He is both a certified public accountant and a professional engineer.
His first job was serving from 1980 to 1984 as a consultant in Washington, D.C., for the company that became Price Waterhouse Coopers.
In 1984, he moved to Richmond, Va. and worked for the city's redevelopment and housing authority as its director of program support.
He discovered that he liked working on the local level.
"I like being able to lead a staff and get things done and benefit the people of a community," he said. "A CEO of a car company makes a lot of cars, but you don't touch the lives or have the diversity of service that you do in government."
An avid tennis player, Oliver moved to Florida in 1988 where he worked until 1996 in assistant managerial jobs in Lee and Polk counties.
From there he went to Augusta, Ga., where he oversaw the consolidation of all city and county services for three years. He served stints of a few years in Greenville, S.C. as city manager and then in Peoria, Ill. In Greenville, he oversaw the building of a large parking garage, helped an expo center emerge from bankruptcy and oversaw the design and construction of a stainless steel pedestrian bridge that became the focal point of a local park.
Bond ratings in both cities also improved.
Oliver went to Surprise, Ariz. to serve as city manager from 2008 to 2010. There he worked with John Hagen, who was at the time city economic development director. Hagen was hired in 2009 as president of Pasco County's Economic Development Council.
He worked with Hagen to turn the old city hall into a business incubator called the Techcelerator.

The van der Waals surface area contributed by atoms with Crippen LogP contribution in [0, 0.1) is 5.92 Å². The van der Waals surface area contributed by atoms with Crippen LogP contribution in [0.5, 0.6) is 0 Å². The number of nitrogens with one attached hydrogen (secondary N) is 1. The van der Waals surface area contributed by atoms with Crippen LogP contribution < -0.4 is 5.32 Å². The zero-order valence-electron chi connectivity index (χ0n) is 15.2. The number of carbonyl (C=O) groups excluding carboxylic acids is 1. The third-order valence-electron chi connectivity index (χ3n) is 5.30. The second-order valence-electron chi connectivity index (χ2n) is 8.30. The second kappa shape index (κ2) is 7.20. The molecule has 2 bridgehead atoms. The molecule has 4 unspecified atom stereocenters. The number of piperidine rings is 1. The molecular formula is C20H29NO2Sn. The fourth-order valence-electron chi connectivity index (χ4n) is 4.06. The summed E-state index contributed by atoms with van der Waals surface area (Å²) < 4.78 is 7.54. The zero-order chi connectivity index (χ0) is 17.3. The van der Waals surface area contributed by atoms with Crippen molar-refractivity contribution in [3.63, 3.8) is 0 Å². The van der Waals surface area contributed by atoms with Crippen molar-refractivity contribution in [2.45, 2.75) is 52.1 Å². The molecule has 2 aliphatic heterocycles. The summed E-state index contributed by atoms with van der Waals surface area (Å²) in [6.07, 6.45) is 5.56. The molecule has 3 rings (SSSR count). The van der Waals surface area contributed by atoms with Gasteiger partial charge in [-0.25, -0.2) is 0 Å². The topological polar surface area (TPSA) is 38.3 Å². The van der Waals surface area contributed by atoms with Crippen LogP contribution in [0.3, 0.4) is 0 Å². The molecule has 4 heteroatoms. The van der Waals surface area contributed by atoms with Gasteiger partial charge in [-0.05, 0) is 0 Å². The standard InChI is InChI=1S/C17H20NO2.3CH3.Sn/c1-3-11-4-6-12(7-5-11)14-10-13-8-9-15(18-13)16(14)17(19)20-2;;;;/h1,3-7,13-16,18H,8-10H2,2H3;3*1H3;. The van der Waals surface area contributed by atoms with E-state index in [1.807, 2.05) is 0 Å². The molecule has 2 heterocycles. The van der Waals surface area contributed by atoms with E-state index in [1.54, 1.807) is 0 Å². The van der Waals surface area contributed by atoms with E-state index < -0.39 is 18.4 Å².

"Surprise was a bedroom community of Phoenix," Oliver said. "Our goal was to bring business owners out of the traffic of Phoenix."
In 2010, Oliver returned to Florida after he was named Escambia County's administrator.
But the Great Recession had hit hard, along with the BP oil spill.
Oliver had to cut the budget by $15.2 million and reduce staff. He also crafted legislation to dole out the fine money paid by BP as a result of the oil spill.
He was fired in 2012 by a 3-2 vote. Since then, he has worked as a consultant to local governments.
He is currently a finalist for the Alachua County administrator job.
Oliver said if chosen for Pasco, he wants to help the county create an identity to give it a sense of place, something Pasco's planning director has mentioned frequently.
"Governments don't typically create an image for themselves," he said. For example, New York is known as the Big Apple. Part of northern California is Silicon Valley.
"Pasco needs to create its own identity brand," he said. "It doesn't need to mimic someone else. That won't work."
He said he still views Pasco as a bedroom community for Tampa. But he thinks he is the person to help change that.
"The natural resources are there," he said. "The only way the Tampa Bay area can expand is to Pasco County. The key is to do it right. And you've got one chance to do it right."
Times researcher Carolyn Edds contributed to these reports.